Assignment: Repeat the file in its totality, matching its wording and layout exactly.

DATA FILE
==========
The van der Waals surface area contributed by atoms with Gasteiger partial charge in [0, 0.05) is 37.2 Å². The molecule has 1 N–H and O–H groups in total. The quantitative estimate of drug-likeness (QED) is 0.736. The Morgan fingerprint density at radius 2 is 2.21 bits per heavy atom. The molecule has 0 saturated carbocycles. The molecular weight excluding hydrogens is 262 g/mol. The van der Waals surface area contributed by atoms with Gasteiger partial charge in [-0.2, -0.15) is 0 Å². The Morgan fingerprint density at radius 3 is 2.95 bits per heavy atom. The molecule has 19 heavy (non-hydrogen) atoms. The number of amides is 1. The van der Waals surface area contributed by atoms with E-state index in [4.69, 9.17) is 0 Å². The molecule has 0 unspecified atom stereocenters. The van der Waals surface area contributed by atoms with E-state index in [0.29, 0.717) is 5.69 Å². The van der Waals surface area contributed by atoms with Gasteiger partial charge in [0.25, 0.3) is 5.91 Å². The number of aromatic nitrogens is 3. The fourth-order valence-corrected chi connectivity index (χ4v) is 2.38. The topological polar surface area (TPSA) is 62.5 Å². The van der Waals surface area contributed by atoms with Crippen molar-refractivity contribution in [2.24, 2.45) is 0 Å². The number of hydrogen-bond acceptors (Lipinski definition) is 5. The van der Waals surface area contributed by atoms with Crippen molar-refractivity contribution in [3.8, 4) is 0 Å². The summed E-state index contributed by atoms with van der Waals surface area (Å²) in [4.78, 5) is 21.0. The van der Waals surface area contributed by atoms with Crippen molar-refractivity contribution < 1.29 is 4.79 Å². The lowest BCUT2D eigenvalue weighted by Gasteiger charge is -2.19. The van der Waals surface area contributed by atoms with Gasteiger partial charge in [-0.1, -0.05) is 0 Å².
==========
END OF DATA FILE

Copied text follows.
The van der Waals surface area contributed by atoms with Gasteiger partial charge in [0, 0.05) is 37.2 Å². The molecule has 1 N–H and O–H groups in total. The quantitative estimate of drug-likeness (QED) is 0.736. The Morgan fingerprint density at radius 2 is 2.21 bits per heavy atom. The molecule has 0 saturated carbocycles. The molecular weight excluding hydrogens is 262 g/mol. The van der Waals surface area contributed by atoms with Gasteiger partial charge in [-0.2, -0.15) is 0 Å². The Morgan fingerprint density at radius 3 is 2.95 bits per heavy atom. The molecule has 19 heavy (non-hydrogen) atoms. The number of amides is 1. The van der Waals surface area contributed by atoms with E-state index in [4.69, 9.17) is 0 Å². The molecule has 0 unspecified atom stereocenters. The van der Waals surface area contributed by atoms with E-state index in [0.29, 0.717) is 5.69 Å². The van der Waals surface area contributed by atoms with Gasteiger partial charge in [0.25, 0.3) is 5.91 Å². The number of aromatic nitrogens is 3. The fourth-order valence-corrected chi connectivity index (χ4v) is 2.38. The topological polar surface area (TPSA) is 62.5 Å². The van der Waals surface area contributed by atoms with Crippen molar-refractivity contribution in [2.24, 2.45) is 0 Å². The number of hydrogen-bond acceptors (Lipinski definition) is 5. The van der Waals surface area contributed by atoms with Crippen molar-refractivity contribution in [3.8, 4) is 0 Å². The summed E-state index contributed by atoms with van der Waals surface area (Å²) in [4.78, 5) is 21.0. The van der Waals surface area contributed by atoms with Crippen molar-refractivity contribution < 1.29 is 4.79 Å². The lowest BCUT2D eigenvalue weighted by Gasteiger charge is -2.19. The van der Waals surface area contributed by atoms with Gasteiger partial charge in [-0.1, -0.05) is 0 Å².